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The Decade of Debt

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Reuters has dubbed the 2010s the “decade of debt.”

The Reuters report focused on the ballooning levels of corporate debt, but consumer and government indebtedness has skyrocketed over the last 10 years as well. This massive debt bubble poses a significant systemic risk to the financial system and the economy. Some in the mainstream are starting to hint at this, but they still don’t seem to recognize the magnitude of the problem.

Corporate debt has surged to record levels over the last 10 years. Bond issuance by US companies topped $1 trillion every year of the decade that began Jan. 1, 2010. SIFMA, the securities industry trade group, called it an “unmatched run.”

Corporate bond debt outstanding grew by more than 50% and will soon top $10 trillion. That compares with $6 trillion in outstanding corporate bond debt at the end of the previous decade.

What facilitated this debt binge? As Reuters put it, it was “courtesy of the Federal Reserve’s easy-money policy after the financial crisis. With the easy money-spigot wide open, “companies found it cheaper than ever to tap the corporate bond market to load up on cash.”

So, what did these companies do with all of that borrowed money?

The vast majority was either passed on to shareholders in the form of dividends or spent internally on stock buybacks. According to Reuters:

In the first year of the decade, companies spent roughly $60 billion more on dividends and buying back their own shares than on new facilities, equipment and technology. By last year that gap had mushroomed to more than $600 billion, and the gap in 2019 could be just as large, especially given the constraint on capital spending from the trade war.”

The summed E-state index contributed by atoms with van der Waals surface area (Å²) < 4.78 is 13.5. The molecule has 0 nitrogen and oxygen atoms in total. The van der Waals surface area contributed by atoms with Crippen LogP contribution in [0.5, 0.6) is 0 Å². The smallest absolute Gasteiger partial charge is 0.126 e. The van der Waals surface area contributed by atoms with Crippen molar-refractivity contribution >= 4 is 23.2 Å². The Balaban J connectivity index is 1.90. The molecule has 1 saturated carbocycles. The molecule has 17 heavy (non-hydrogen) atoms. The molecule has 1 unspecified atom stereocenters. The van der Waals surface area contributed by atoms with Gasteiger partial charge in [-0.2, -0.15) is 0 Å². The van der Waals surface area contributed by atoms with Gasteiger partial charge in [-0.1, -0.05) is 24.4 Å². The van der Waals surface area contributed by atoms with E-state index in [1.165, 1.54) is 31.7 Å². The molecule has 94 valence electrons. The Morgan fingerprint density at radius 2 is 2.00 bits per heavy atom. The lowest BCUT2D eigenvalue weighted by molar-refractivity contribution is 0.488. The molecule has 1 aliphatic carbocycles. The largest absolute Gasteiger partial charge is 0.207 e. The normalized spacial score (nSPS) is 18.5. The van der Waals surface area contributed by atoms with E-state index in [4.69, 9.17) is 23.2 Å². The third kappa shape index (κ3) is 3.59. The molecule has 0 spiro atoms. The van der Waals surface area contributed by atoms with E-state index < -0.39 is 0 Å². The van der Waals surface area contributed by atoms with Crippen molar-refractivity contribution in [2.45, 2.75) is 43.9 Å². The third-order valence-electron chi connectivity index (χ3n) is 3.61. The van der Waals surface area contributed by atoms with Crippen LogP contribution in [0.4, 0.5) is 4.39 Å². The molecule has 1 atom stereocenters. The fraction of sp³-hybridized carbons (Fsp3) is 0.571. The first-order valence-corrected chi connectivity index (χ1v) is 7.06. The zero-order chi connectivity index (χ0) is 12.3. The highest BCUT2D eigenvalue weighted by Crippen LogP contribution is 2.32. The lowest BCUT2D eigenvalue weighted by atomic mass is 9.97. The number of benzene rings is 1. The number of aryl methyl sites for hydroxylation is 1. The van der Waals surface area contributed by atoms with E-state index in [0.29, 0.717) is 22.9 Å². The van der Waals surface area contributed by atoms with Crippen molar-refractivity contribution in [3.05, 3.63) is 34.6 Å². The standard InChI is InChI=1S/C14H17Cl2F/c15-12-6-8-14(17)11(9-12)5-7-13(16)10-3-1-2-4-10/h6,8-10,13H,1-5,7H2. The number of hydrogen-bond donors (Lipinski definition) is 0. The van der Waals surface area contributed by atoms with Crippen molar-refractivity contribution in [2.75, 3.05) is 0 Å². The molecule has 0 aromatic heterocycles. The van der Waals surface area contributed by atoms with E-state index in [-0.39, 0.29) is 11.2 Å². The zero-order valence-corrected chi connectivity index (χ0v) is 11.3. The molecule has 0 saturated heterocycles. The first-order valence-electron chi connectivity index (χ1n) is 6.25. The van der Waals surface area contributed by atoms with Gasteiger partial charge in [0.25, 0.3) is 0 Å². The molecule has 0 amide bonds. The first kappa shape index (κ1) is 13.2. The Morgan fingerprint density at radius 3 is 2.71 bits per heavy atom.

In other words, these companies have borrowed a lot of money, but they have not plowed it back into capital goods. The money is not being invested back into the company for future growth and productivity. What this borrowed money has done is juice the stock market and create the illusion of profitability by boosting earnings per share.

As Reuters put it, “The buy-back boom is credited with helping to fuel a decade-long bull market in US equities.”

It has also injected a tremendous amount of risk into the financial system. Debt rated just above junk status now accounts for more than half of the investment-grade market. That’s up from about a third at the beginning of the 2010s.

The Federal Reserve has even sounded the alarm on the ever-increasing levels of corporate debt. In its most recent Financial Stability Report, the central bank expressed concern about the high level of leveraged loans and what it describes as “weak underwriting standards.” There are more than$1.1 trillion in leveraged loans outstanding. These are loans made to firms already deeply in debt. Think subprime loans for corporations.

A broad indicator of the leverage of businesses—the ratio of debt to assets for all publicly traded nonfinancial firms—is at its highest level in 20 years.”

The Fed hasn’t only incentivized massive corporate indebtedness. It has also blown up debt consumer and government debt bubbles.

Total consumer debt outstanding now stands at a record $4.165 trillion. Americans currently owe $1.09 trillion on their credit cards. Outstanding student loan debt hit a new record of $1.64 trillion. Over the last decade, student loan debt has grown by 120%.  Student loan balances now equal to 7.6% of GDP. That’s up from 5.1% in 2009.

In a nutshell, American consumers are driving the economy with money they don’t have.

And then we have the massive national debt that has eclipsed $23 trillion. Fiscal 2019 ended Sept. 30 with the biggest budget deficit in seven years. The shortfall came in just a hair under $1 trillion. Uncle Sam is already on track to top that. Just two months into fiscal 2020, the budget deficit is already 12% bigger than it was this time last year and is hurtling toward that $1 trillion mark.

The US government has only run deficits over $1 trillion four times, all during the Great Recession. We’re approaching that number today, despite what Trump keeps calling “the greatest economy in the history of America.”

To put the debt number into perspective, just last February, the national debt topped $22 trillion. When President Trump took office in January 2017, the debt was at $19.95 trillion. That represented a $2.06 trillion increase in the debt in just over two years.

As we reported earlier this week, it’s not a matter of if these debt bubbles pop, but when. And when they do, it could have a devastating impact on the economy.

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